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... Modernism must be reckoned one of the lengthiest and most strenuous campaigns ever undertaken in the name of literature. Acutely conscious at once of the burden of the past – the intimidating totality of what had already been written – and of the present’s lightness, its free and easy way with burdens, its failure to be intimidated, the Modernist did not propose to carry on as before ...

McTeague’s Tooth

David Trotter: Good Fetishism, 20 November 2003

A Sense of Things: The Object Matter of American Literature 
by Bill Brown.
Chicago, 245 pp., £22.50, April 2003, 0 226 07628 8
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... When Robinson Crusoe tries to convey what it felt like to be the sole survivor of a shipwreck, he finds himself at almost as much of a loss now, in the telling, as he was then, gloomily pacing the shoreline of an uncharted and to all appearances inhospitable island; until, that is, objects come to his rescue. He cannot describe the ‘thousand gestures and motions’ he made, in his moment of crisis, without any hope of a response ...

All of a Tremble

David Trotter: Kafka at the pictures, 4 March 2004

Kafka Goes to the Movies 
by Hanns Zischler, translated by Susan Gillespie.
Chicago, 143 pp., £21, January 2003, 0 226 98671 3
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... His name was Franz Kafka, and he quite often went to the movies. Some such statement constitutes both the basis of Kafka Goes to the Movies and its primary impediment: the rock it has to roll up the hill. According to Max Brod, his lifelong friend and first editor and biographer, Kafka loved the movies; at times, Brod reported, he would talk about little else ...

Into the Future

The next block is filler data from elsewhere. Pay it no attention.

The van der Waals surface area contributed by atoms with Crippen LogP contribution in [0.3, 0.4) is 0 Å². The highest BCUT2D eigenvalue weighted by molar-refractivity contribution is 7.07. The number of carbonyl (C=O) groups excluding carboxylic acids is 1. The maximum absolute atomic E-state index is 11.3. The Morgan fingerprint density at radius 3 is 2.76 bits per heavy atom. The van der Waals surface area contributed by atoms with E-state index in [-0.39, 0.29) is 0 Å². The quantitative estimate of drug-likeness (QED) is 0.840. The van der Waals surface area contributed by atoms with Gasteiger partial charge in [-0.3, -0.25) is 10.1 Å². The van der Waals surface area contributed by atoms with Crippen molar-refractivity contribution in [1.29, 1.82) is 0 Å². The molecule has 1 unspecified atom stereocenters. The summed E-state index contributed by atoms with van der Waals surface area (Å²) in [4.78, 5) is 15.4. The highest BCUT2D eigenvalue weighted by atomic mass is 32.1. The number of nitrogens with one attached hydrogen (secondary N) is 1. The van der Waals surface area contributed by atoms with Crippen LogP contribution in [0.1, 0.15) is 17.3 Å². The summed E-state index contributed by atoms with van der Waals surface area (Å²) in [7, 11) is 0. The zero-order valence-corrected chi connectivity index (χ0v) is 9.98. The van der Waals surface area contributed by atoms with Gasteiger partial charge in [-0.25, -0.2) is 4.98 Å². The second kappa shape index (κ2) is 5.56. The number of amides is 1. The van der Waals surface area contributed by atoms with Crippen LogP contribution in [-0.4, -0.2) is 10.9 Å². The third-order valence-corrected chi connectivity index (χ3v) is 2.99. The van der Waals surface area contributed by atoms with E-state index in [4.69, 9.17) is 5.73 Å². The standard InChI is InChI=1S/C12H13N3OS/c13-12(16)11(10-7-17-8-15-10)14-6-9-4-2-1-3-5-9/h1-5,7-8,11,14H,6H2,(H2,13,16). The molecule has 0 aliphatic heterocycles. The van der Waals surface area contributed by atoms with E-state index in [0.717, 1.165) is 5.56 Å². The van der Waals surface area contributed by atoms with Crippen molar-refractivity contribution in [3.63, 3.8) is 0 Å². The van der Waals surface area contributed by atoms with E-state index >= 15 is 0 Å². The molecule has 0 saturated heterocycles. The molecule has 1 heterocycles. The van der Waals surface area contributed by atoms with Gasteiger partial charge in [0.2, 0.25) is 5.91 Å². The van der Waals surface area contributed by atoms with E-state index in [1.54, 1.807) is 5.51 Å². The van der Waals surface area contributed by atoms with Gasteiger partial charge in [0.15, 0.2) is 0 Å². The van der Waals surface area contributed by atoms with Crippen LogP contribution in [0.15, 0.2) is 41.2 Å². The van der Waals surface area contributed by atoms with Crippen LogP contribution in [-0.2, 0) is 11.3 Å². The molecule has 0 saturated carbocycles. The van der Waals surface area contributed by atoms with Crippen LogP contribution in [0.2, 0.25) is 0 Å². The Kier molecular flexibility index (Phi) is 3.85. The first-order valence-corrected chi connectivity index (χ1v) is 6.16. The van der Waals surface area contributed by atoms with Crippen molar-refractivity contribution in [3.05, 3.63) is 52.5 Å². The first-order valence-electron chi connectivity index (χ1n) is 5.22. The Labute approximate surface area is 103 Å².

David Trotter: The Novel, 22 March 2007

The Novel: Vol. I: History, Geography and Culture 
edited by Franco Moretti.
Princeton, 916 pp., £65, June 2006, 0 691 04947 5
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The Novel: Vol. II: Forms and Themes 
edited by Franco Moretti.
Princeton, 950 pp., £65, June 2006, 0 691 04948 3
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... What counts as a novel? Any ‘fictitious prose work’ over fifty thousand words was E.M. Forster’s answer, in Aspects of the Novel. It’s a broad enough definition, in all conscience, though it has begun to do some useful work by excluding a wide variety of short fiction in prose, and some long poems, such as Eugene Onegin or Vikram Seth’s The Golden Gate, which are not quite prepared to admit to being long poems ...

Saved by the Ant’s Fore-Foot

David Trotter: Pound’s Martyrology, 7 July 2005

The Pisan Cantos 
by Ezra Pound, edited by Richard Sieburth.
New Directions, 159 pp., $13.95, October 2003, 9780811215589
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Poems and Translations 
by Ezra Pound, edited by Richard Sieburth.
Library of America, 1363 pp., $45, October 2003, 1 931082 41 3
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... In the years since their publication in 1948, Ezra Pound’s Pisan Cantos have given rise to interpretative bad faith on a scale unusual even by the lofty standards of literary criticism. The reason for this is not some special failing on the part of Pound’s adherents, but rather the burden of expectation laid from the outset on a sequence of 11 poems written in the US Army’s Disciplinary Training Center in Pisa in the summer and autumn of 1945 ...

A Cine-Fist to the Solar Plexus

David Trotter: Eisenstein, 2 August 2018

Beyond the Stars, Vol.1: The Boy from Riga 
by Sergei Eisenstein, translated by William Powell.
Seagull, 558 pp., £16.99, June 2018, 978 0 85742 488 4
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On the Detective Story 
by Sergei Eisenstein, translated by Alan Upchurch.
Seagull, 229 pp., £16.99, November 2017, 978 0 85742 490 7
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On Disney 
by Sergei Eisenstein, translated by Alan Upchurch.
Seagull, 208 pp., £16.99, November 2017, 978 0 85742 491 4
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The Short-Fiction Scenario